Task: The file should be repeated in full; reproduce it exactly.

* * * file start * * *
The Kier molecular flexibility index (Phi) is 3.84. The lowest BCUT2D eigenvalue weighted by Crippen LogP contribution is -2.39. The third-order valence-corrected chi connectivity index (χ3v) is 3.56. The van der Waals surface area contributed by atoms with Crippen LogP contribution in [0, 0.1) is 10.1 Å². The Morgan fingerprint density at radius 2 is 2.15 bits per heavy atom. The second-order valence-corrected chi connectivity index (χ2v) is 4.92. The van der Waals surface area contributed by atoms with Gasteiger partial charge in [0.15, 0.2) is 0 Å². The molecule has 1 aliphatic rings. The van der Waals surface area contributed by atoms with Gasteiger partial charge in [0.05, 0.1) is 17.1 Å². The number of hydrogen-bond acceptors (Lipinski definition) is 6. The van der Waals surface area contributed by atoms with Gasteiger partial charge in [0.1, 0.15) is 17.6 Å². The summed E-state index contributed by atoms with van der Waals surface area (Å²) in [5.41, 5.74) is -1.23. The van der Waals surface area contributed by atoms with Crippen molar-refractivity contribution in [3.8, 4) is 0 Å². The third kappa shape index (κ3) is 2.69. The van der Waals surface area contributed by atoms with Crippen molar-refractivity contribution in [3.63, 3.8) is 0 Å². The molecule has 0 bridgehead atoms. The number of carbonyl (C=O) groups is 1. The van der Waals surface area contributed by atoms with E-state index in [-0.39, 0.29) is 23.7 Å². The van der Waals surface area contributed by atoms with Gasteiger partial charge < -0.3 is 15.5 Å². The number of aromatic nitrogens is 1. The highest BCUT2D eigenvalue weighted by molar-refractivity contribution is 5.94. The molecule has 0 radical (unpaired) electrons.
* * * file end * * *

The Kier molecular flexibility index (Phi) is 3.84. The lowest BCUT2D eigenvalue weighted by Crippen LogP contribution is -2.39. The third-order valence-corrected chi connectivity index (χ3v) is 3.56. The van der Waals surface area contributed by atoms with Crippen LogP contribution in [0, 0.1) is 10.1 Å². The Morgan fingerprint density at radius 2 is 2.15 bits per heavy atom. The second-order valence-corrected chi connectivity index (χ2v) is 4.92. The van der Waals surface area contributed by atoms with Gasteiger partial charge in [0.15, 0.2) is 0 Å². The molecule has 1 aliphatic rings. The van der Waals surface area contributed by atoms with Gasteiger partial charge in [0.05, 0.1) is 17.1 Å². The number of hydrogen-bond acceptors (Lipinski definition) is 6. The van der Waals surface area contributed by atoms with Gasteiger partial charge in [0.1, 0.15) is 17.6 Å². The summed E-state index contributed by atoms with van der Waals surface area (Å²) in [5.41, 5.74) is -1.23. The van der Waals surface area contributed by atoms with Crippen molar-refractivity contribution in [3.8, 4) is 0 Å². The third kappa shape index (κ3) is 2.69. The van der Waals surface area contributed by atoms with Crippen molar-refractivity contribution in [3.63, 3.8) is 0 Å². The molecule has 0 bridgehead atoms. The number of carbonyl (C=O) groups is 1. The van der Waals surface area contributed by atoms with E-state index in [-0.39, 0.29) is 23.7 Å². The van der Waals surface area contributed by atoms with Gasteiger partial charge < -0.3 is 15.5 Å². The number of aromatic nitrogens is 1. The highest BCUT2D eigenvalue weighted by molar-refractivity contribution is 5.94. The molecule has 0 radical (unpaired) electrons.